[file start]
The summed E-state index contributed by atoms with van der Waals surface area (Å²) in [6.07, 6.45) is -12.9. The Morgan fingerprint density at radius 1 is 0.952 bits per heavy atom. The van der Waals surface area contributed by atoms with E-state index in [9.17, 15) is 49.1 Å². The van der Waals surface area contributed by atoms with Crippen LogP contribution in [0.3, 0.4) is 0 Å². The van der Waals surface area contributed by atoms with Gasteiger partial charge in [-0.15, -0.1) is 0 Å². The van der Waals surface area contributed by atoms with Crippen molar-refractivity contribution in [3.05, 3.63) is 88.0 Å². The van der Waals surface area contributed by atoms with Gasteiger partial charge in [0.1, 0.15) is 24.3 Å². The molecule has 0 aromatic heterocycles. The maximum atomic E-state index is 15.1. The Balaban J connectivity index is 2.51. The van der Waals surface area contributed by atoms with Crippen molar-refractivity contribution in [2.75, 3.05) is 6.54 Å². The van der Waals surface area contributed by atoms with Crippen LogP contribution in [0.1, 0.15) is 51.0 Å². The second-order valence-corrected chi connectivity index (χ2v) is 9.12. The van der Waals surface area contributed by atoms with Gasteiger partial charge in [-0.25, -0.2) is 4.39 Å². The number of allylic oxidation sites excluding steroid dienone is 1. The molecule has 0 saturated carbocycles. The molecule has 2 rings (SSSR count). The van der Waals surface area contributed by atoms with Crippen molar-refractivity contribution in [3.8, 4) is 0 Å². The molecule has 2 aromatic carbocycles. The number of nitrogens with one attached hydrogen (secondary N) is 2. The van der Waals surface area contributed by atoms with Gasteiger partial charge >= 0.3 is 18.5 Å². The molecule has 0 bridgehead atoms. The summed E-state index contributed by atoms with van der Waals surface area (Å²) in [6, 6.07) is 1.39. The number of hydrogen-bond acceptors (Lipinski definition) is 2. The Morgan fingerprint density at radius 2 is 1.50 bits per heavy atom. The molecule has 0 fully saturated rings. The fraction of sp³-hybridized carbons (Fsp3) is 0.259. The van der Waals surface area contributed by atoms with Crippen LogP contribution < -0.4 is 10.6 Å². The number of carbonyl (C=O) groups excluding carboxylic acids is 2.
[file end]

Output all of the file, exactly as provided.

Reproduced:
The summed E-state index contributed by atoms with van der Waals surface area (Å²) in [6.07, 6.45) is -12.9. The Morgan fingerprint density at radius 1 is 0.952 bits per heavy atom. The van der Waals surface area contributed by atoms with E-state index in [9.17, 15) is 49.1 Å². The van der Waals surface area contributed by atoms with Crippen LogP contribution in [0.3, 0.4) is 0 Å². The van der Waals surface area contributed by atoms with Gasteiger partial charge in [-0.15, -0.1) is 0 Å². The van der Waals surface area contributed by atoms with Crippen molar-refractivity contribution in [3.05, 3.63) is 88.0 Å². The van der Waals surface area contributed by atoms with Gasteiger partial charge in [0.1, 0.15) is 24.3 Å². The molecule has 0 aromatic heterocycles. The maximum atomic E-state index is 15.1. The Balaban J connectivity index is 2.51. The van der Waals surface area contributed by atoms with Crippen molar-refractivity contribution in [2.75, 3.05) is 6.54 Å². The van der Waals surface area contributed by atoms with Crippen LogP contribution in [0.1, 0.15) is 51.0 Å². The second-order valence-corrected chi connectivity index (χ2v) is 9.12. The van der Waals surface area contributed by atoms with Gasteiger partial charge in [-0.25, -0.2) is 4.39 Å². The number of allylic oxidation sites excluding steroid dienone is 1. The molecule has 0 saturated carbocycles. The molecule has 2 rings (SSSR count). The van der Waals surface area contributed by atoms with Crippen molar-refractivity contribution in [3.8, 4) is 0 Å². The molecule has 2 aromatic carbocycles. The number of nitrogens with one attached hydrogen (secondary N) is 2. The van der Waals surface area contributed by atoms with Gasteiger partial charge >= 0.3 is 18.5 Å². The molecule has 0 bridgehead atoms. The summed E-state index contributed by atoms with van der Waals surface area (Å²) in [6, 6.07) is 1.39. The number of hydrogen-bond acceptors (Lipinski definition) is 2. The Morgan fingerprint density at radius 2 is 1.50 bits per heavy atom. The molecule has 0 fully saturated rings. The fraction of sp³-hybridized carbons (Fsp3) is 0.259. The van der Waals surface area contributed by atoms with Crippen LogP contribution < -0.4 is 10.6 Å². The number of carbonyl (C=O) groups excluding carboxylic acids is 2.